silhouette of a raven in flight on a shattered heart

"Raven heart" needs a better title.

References used: Raven 13, by EquineStockImages, and Broken by devradiopooh (that link no longer works but it did as of 5 days ago). I have a couple other variations over on deviantART.

One of the ways I pay attention in meetings is to doodle in my sketchbook. It’s a good way to come up with new ideas and work out a million zillion variations before trying them in wire. Here’s one of them in wire now:

Variation on the tooth theme. These are rather large, but very light.

GRIPEY THINGS

OH MY GOD OIL PAINT!!!

So on the advice of several people who sell paint for a living, I bought some Serious Oil-based Paint for painting the Dig Box. And I put on a first coat, and I waited for it to dry so I could apply a second coat, because the first coat wasn’t completely covering the original paint. The cans of paint say “Dries to the touch in 3-4 hours. To apply a second coat, allow to dry overnight.”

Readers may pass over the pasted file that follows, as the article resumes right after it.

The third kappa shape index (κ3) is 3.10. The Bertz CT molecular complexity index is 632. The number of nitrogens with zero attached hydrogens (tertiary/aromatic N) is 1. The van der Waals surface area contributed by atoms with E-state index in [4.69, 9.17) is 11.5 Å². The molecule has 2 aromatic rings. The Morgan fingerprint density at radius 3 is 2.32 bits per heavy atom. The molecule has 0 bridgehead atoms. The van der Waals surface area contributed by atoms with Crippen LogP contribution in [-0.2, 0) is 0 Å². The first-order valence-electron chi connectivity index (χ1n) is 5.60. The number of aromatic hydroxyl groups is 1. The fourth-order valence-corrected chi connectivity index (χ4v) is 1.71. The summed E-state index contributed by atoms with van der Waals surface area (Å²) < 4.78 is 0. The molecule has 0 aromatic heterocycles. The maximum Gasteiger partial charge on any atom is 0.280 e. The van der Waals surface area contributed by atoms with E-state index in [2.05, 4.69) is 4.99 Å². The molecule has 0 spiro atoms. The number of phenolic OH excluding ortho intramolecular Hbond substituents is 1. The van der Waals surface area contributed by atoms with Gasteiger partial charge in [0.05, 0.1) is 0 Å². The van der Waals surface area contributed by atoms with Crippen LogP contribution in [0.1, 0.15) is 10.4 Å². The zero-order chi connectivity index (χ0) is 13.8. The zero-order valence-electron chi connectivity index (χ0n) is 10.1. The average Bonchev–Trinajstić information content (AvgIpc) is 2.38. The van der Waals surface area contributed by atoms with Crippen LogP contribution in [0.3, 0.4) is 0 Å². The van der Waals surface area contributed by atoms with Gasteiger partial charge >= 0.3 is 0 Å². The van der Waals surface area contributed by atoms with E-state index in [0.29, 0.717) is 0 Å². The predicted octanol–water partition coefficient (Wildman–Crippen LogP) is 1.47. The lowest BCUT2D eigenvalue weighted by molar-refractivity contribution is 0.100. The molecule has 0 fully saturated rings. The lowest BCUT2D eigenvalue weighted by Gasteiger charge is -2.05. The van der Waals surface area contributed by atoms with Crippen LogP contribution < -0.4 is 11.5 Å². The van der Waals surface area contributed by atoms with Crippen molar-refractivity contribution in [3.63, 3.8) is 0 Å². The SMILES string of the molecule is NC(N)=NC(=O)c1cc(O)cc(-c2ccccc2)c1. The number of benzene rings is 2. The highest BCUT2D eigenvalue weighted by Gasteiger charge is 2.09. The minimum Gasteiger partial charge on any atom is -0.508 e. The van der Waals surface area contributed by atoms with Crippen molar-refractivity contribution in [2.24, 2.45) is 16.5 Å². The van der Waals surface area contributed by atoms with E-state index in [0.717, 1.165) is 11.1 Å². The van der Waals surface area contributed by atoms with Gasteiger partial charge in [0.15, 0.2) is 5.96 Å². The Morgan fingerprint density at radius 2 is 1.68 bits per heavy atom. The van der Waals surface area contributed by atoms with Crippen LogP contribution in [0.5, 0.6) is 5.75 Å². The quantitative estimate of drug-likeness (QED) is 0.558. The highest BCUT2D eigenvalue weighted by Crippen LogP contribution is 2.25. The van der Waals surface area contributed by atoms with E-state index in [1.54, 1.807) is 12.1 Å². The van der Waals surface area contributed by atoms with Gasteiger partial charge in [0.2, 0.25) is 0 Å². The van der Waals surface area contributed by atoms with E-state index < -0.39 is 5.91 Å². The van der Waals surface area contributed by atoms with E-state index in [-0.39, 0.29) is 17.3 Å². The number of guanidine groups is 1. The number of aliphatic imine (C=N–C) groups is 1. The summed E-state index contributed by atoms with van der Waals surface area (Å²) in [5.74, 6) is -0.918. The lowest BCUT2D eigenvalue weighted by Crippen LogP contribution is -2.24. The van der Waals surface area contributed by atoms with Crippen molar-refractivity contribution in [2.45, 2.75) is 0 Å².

And the next morning I checked on it, and it was NOT EVEN DRY TO THE TOUCH!!! In fact, where I touched it, the paint wrinkled up.

That was Friday morning.

Today, Monday, I came in to sand the damn thing and put on coat #2.

GUESS WHAT.

The surface is now dry to the touch, but it’ll still wrinkle up, which means NO SANDING, unless you want to immediately gunk up the sandpaper beyond salvation.

So I spent almost two hours scraping paint off the damn box, so that it might someday dry enough that I can sand ALL THE OIL PAINT OFF and go for spray paint. Or maybe latex, because that was also an option for super-duper, resistant-to-weather paint, and I should have gone with that from the start.

So. Oil paint. I have almost 2 quarts I will not be finishing off. One in a lovely dark green, the other in the wrong shade of pale blue.

Anyone want it? The paint store claims it’s awesome!!

Today I made a deformed frog

A frog, leaf, blob, bird and tooth shape cast in various methods.

Starting from the frog and going clockwise: Delft clay casting, cuttlebone leaf, water casting, cuttlebone bird and tooth shape.

I took a class this weekend at Artisan’s Asylum called Metalcasting with Sand, Bone, and Water. We learned how to cast shapes freeform, by pouring molten metal into water, how to carve shapes in cuttlebone (which gives you great ripply textures from the cuttlebone – one more tutorial for good measure), and how to use Delft clay (really sand mixed with some kind of oil) to make a mold of another object, and then recreate it with metal.